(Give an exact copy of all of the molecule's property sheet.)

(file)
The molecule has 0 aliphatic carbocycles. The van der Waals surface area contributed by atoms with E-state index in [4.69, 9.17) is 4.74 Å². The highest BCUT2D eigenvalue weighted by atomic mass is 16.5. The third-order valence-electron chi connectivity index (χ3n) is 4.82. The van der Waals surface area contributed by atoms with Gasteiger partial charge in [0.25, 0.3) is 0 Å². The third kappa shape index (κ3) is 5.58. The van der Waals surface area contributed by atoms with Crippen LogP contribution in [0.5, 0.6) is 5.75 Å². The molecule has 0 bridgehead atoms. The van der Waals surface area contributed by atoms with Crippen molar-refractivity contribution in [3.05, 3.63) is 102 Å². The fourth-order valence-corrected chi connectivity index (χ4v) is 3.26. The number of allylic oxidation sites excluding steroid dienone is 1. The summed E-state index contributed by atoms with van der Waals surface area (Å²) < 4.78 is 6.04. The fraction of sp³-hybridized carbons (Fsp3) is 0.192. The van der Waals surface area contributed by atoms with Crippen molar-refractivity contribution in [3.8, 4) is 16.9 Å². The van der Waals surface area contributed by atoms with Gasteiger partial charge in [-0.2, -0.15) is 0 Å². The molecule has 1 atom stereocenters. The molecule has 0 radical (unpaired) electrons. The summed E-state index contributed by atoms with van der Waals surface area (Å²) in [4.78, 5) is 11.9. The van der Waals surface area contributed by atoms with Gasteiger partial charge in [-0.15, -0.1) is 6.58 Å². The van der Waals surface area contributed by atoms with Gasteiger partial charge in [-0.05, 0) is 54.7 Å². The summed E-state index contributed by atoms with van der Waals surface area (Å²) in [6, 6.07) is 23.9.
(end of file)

The molecule has 0 aliphatic carbocycles. The van der Waals surface area contributed by atoms with E-state index in [4.69, 9.17) is 4.74 Å². The highest BCUT2D eigenvalue weighted by atomic mass is 16.5. The third-order valence-electron chi connectivity index (χ3n) is 4.82. The van der Waals surface area contributed by atoms with Gasteiger partial charge in [0.25, 0.3) is 0 Å². The third kappa shape index (κ3) is 5.58. The van der Waals surface area contributed by atoms with Crippen LogP contribution in [0.5, 0.6) is 5.75 Å². The molecule has 0 bridgehead atoms. The van der Waals surface area contributed by atoms with Crippen molar-refractivity contribution in [3.05, 3.63) is 102 Å². The fourth-order valence-corrected chi connectivity index (χ4v) is 3.26. The number of allylic oxidation sites excluding steroid dienone is 1. The summed E-state index contributed by atoms with van der Waals surface area (Å²) < 4.78 is 6.04. The fraction of sp³-hybridized carbons (Fsp3) is 0.192. The van der Waals surface area contributed by atoms with Crippen molar-refractivity contribution in [3.8, 4) is 16.9 Å². The van der Waals surface area contributed by atoms with Gasteiger partial charge in [-0.2, -0.15) is 0 Å². The molecule has 1 atom stereocenters. The molecule has 0 radical (unpaired) electrons. The summed E-state index contributed by atoms with van der Waals surface area (Å²) in [4.78, 5) is 11.9. The van der Waals surface area contributed by atoms with Gasteiger partial charge in [-0.15, -0.1) is 6.58 Å². The van der Waals surface area contributed by atoms with Gasteiger partial charge in [-0.05, 0) is 54.7 Å². The summed E-state index contributed by atoms with van der Waals surface area (Å²) in [6, 6.07) is 23.9.